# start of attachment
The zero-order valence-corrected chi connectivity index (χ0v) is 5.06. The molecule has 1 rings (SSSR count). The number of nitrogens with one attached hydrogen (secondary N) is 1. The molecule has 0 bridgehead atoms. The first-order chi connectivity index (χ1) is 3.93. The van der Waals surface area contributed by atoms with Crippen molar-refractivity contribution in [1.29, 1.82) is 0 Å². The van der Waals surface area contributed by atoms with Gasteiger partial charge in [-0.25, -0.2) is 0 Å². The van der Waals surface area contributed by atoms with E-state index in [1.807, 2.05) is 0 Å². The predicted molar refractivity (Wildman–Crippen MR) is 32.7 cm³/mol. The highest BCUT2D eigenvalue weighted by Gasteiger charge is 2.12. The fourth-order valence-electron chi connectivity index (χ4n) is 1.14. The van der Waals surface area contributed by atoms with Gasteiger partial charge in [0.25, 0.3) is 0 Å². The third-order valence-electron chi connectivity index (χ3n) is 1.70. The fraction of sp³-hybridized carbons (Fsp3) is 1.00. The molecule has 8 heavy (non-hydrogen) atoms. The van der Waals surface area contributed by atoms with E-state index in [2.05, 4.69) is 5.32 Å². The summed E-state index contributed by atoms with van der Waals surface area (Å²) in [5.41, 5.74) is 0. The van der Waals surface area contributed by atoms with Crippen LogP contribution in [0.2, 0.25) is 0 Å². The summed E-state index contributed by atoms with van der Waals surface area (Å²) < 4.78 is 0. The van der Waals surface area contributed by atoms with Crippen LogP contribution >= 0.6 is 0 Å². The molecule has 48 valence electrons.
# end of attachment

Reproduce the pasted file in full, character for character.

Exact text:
The zero-order valence-corrected chi connectivity index (χ0v) is 5.06. The molecule has 1 rings (SSSR count). The number of nitrogens with one attached hydrogen (secondary N) is 1. The molecule has 0 bridgehead atoms. The first-order chi connectivity index (χ1) is 3.93. The van der Waals surface area contributed by atoms with Crippen molar-refractivity contribution in [1.29, 1.82) is 0 Å². The van der Waals surface area contributed by atoms with Gasteiger partial charge in [-0.25, -0.2) is 0 Å². The van der Waals surface area contributed by atoms with E-state index in [1.807, 2.05) is 0 Å². The predicted molar refractivity (Wildman–Crippen MR) is 32.7 cm³/mol. The highest BCUT2D eigenvalue weighted by Gasteiger charge is 2.12. The fourth-order valence-electron chi connectivity index (χ4n) is 1.14. The van der Waals surface area contributed by atoms with Gasteiger partial charge in [0.25, 0.3) is 0 Å². The third-order valence-electron chi connectivity index (χ3n) is 1.70. The fraction of sp³-hybridized carbons (Fsp3) is 1.00. The molecule has 8 heavy (non-hydrogen) atoms. The van der Waals surface area contributed by atoms with E-state index in [2.05, 4.69) is 5.32 Å². The summed E-state index contributed by atoms with van der Waals surface area (Å²) in [5.41, 5.74) is 0. The van der Waals surface area contributed by atoms with Crippen LogP contribution in [0.2, 0.25) is 0 Å². The summed E-state index contributed by atoms with van der Waals surface area (Å²) < 4.78 is 0. The van der Waals surface area contributed by atoms with Crippen LogP contribution >= 0.6 is 0 Å². The molecule has 48 valence electrons.